Officials say State Dept. report on spending beyond Green Line not linked to US-Israel tensions

Loan guarantees serve both as an emergency stop-gap for a crisis and a means of lowering Israel's borrowing costs.

By
March 25, 2015 16:43
2 minute read.
US President Barack Obama and Prime Minister Benjamin Netanyahu.

US President Barack Obama and Prime Minister Benjamin Netanyahu. . (photo credit: REUTERS)

Government officials on Wednesday downplayed reports that the State Department is preparing a document to submit to Congress that would subtract money Israel spent on construction beyond the Green Line from US loan guarantees.

The officials said that this is standard procedure and not linked – as some have suggested – to the upsurge in tension between the Obama administration and Jerusalem since the election last week of Prime Minister Benjamin Netanyahu.

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Israel has some $3.8 billion in loan guarantees left for it to use through 2016.

Loan guarantees serve both as an emergency stop-gap for a crisis and a means of lowering Israel’s borrowing costs. When the government goes to borrow money, it can pay substantially cheaper interest rates if it has a US guarantee, which promises the lender that Uncle Sam will pick up the bill for the loan if for some reason Israel can’t pay it back.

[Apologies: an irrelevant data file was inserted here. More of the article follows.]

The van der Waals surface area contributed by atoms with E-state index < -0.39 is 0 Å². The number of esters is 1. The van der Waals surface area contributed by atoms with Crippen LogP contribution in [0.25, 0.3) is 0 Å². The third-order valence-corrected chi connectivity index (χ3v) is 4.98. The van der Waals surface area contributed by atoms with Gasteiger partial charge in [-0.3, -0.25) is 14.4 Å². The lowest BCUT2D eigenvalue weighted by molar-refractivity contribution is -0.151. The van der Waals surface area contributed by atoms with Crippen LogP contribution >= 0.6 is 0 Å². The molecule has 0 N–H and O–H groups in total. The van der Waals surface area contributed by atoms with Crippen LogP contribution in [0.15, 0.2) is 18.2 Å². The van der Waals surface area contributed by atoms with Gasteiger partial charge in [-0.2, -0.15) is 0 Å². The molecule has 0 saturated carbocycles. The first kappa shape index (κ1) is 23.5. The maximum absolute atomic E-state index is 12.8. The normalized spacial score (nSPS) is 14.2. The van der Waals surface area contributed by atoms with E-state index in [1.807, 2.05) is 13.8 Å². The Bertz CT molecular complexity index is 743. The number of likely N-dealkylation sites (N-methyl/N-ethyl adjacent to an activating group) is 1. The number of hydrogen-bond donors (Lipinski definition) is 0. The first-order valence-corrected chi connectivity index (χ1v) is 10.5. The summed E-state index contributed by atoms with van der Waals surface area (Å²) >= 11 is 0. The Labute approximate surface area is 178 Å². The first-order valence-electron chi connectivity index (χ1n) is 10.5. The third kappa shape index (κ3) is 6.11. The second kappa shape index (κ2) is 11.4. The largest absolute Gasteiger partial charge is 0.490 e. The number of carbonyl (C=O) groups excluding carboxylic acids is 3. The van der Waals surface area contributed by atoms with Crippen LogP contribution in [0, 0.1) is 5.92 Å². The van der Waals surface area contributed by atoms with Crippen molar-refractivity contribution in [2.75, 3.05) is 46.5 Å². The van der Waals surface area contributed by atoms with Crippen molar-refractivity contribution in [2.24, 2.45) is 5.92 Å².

At one point, the threat of losing loan guarantees was a serious one.

Then prime minister Yitzhak Shamir had to promise not to use guarantees for settlement activity when then president George H. W. Bush and secretary of state James Baker threatened to cut off $10b. worth of guarantees. At that point, Israel was dealing with a massive influx of Soviet immigrants, and had generally worse credit.

In the 1990s, Israel applied the guarantees to borrow annually, but this stopped after 1998 until the second intifada, which had a dramatic negative impact on Israel’s economy.



In 2003, at the height of the uprising, then president George W. Bush considered reducing the loan guarantees for costs associated with building the security barrier.

Since 2004, however, Israel hasn’t touched the $3.8b. in guarantees it still has available.

“Since 25 years ago, Israel’s credit has improved dramatically.

The government’s books are better, it borrows less, and it borrows more locally, so there is overall less reliance on the loan guarantees,” said Dr. Elliot Hentov, director of Sovereign Ratings & International Public Finance at Standard and Poor’s.

Furthermore, he notes, borrowing costs for Israel are at historically cheap levels at the moment because of near-zero interest rates and loose monetary policy in the advanced economies.

“Right now, it just has symbolic value. It would matter materially in a crisis scenario,” said Hentov, adding that a crisis would have to be “spectacular.”

Since 2004, Israel has weathered four wars and the global financial crisis without turning to the guarantees.

The amount Israel invests in settlements is also debatable, so the amount of scale back is also unclear. A 2013 report by Peace Now estimated that the government set aside NIS 1b.

exclusively for settlements. That represents less than 7 percent of the remaining loan guarantees available to Israel.

Herb Keinon contributed to this report.


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